11. After this they established schools for (teaching their music), and different grades (for the learners). They marked most fully the divisions of the pieces, and condensed into small compass the parts and variations giving beauty and elegance, in order to regulate and increase the inward virtue (of the learners). They gave laws for the great and small notes according to their names, and harmonised the order of the beginning and the end, to represent the doing of things. Thus they made the underlying principles of the relations between the near and distant relatives, the noble and mean, the old and young, males and females, all to appear manifestly in the music. Hence it is said that ‘in music we must endeavour to see its depths.’
12. When the soil is worn out, the grass and trees on it do not grow well. When water is often troubled, the fish and tortoises in it do not become large. When the energy (of nature) is decayed, its production of things does not proceed freely. In an age of disorder, ceremonies are forgotten and neglected, and music becomes licentious.
13. In such a case the notes are melancholy but without gravity, or joyous without repose. There is remissness (in ceremonies), and the violation of them is easy. One falls into such a state of dissoluteness that he forgets the virtue properly belonging to his nature. In great matters he is capable of treachery and villainy; in small matters he becomes greedy and covetous. There is a diminution in him of the enduring, genial forces of nature, and an extinction of the virtue of satisfaction and harmony. On this account the superior man despises such (a style of music and ceremonies)1 .
14. Whenever notes that are evil and depraved affect men, a corresponding evil spirit responds to them (from within); and when this evil spirit accomplishes its manifestations, licentious music is the result. Whenever notes that are correct affect men, a corresponding correct spirit responds to them (from within); and when this correct spirit accomplishes its manifestations, harmonious music is the result. The initiating cause and the result correspond to each other. The round and the deflected, the crooked and the straight, have each its own category; and such is the character of all things, that they affect one another severally according to their class.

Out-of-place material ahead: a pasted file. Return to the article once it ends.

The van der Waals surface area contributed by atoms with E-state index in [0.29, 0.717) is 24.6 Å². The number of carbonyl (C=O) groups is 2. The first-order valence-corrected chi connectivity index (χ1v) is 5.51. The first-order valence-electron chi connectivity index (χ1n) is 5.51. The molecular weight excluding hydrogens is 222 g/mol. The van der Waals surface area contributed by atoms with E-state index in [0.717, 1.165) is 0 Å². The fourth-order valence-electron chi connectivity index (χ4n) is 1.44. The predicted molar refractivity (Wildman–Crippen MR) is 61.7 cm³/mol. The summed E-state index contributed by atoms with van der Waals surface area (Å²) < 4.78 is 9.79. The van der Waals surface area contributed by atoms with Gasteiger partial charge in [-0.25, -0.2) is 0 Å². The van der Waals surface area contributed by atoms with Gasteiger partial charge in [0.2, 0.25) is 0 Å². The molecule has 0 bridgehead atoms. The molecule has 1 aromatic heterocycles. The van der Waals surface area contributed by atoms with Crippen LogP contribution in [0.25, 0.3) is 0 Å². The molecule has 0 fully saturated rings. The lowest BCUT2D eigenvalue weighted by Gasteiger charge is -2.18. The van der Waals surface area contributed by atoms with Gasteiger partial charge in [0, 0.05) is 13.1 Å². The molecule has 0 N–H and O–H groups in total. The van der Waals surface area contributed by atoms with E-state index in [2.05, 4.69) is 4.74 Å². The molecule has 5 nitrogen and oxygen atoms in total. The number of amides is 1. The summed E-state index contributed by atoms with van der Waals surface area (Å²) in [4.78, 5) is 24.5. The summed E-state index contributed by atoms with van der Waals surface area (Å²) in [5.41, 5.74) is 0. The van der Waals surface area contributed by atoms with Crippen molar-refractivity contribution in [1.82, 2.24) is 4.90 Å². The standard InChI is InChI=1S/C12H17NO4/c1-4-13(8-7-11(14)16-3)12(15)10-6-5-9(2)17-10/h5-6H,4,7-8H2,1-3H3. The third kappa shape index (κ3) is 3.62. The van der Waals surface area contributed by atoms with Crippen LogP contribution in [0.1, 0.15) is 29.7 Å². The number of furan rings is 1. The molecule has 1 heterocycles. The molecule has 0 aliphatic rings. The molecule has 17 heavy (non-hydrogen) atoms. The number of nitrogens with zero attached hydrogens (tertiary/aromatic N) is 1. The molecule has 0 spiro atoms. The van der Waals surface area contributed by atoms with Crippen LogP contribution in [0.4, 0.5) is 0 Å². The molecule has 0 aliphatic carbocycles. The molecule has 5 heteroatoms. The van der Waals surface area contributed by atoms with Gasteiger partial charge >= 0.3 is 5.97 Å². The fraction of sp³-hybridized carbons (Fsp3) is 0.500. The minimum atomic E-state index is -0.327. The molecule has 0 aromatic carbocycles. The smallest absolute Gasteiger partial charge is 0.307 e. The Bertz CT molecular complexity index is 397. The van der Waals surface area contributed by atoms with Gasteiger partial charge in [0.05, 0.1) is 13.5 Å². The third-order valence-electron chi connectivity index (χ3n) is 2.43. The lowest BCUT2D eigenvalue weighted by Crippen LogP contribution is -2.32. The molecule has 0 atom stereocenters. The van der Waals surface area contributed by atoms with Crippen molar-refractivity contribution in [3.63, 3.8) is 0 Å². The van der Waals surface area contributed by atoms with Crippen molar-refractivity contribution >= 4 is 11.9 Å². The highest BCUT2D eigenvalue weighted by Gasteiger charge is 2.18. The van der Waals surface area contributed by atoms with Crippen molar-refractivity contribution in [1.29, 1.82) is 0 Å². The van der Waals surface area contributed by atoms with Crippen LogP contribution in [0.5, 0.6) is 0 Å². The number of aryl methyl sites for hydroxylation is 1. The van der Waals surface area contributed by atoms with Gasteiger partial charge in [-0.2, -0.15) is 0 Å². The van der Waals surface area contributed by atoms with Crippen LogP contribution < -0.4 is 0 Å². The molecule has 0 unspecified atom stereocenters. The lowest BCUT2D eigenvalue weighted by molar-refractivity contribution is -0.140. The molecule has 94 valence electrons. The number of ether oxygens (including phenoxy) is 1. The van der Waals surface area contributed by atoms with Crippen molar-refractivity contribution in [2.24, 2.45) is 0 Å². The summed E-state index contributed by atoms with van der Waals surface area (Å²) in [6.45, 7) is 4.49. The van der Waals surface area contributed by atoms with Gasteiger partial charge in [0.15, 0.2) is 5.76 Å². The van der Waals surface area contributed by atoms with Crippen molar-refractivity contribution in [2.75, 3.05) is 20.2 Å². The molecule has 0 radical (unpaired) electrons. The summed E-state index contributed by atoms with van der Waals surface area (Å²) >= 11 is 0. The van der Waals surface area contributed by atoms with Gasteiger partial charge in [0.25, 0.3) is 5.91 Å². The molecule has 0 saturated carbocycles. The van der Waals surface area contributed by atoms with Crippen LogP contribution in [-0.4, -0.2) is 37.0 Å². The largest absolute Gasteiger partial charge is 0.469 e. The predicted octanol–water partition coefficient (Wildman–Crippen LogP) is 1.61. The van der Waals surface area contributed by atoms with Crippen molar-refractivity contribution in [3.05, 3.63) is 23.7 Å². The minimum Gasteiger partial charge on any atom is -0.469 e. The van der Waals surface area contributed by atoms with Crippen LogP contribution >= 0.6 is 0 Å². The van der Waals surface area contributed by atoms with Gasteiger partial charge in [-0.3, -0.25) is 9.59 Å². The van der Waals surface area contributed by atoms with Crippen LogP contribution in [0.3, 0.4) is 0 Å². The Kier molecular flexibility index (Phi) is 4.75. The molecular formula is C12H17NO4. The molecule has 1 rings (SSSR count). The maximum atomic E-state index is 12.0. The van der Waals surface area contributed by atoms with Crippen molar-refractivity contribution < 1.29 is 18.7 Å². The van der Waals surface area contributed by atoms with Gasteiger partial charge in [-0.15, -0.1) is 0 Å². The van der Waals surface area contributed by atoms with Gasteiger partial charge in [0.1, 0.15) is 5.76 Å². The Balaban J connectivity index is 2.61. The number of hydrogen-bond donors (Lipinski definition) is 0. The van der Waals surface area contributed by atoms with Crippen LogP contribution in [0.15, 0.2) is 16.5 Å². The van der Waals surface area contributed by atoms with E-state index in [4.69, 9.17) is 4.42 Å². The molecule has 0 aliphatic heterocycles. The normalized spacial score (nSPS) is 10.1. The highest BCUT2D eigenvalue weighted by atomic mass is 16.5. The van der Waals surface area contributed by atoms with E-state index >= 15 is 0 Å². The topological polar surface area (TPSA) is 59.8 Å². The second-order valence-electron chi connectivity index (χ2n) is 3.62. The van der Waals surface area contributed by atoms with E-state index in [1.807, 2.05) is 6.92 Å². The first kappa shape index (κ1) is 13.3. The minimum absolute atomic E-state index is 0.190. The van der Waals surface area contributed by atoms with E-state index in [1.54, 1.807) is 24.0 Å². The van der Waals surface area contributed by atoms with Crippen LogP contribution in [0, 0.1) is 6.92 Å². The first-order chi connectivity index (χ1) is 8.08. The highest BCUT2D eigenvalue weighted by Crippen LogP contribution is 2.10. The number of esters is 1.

15. Hence the superior man returns to the (good) affections (proper to his nature) in order to bring his will into harmony with them, and compares the different qualities (of actions) in order to perfect his conduct. Notes that are evil and depraved, and sights leading to disorder, and licentiousness, are not allowed to affect his ears or eyes. Licentious music and corrupted ceremonies are not admitted into the mind to affect its powers. The spirit of idleness, indifference, depravity, and perversity finds no exhibition in his person. And thus he makes his ears, eyes, nose, and mouth, the apprehensions of his mind, and the movements of all the parts of his body, all follow the course that is correct, and do that which is right.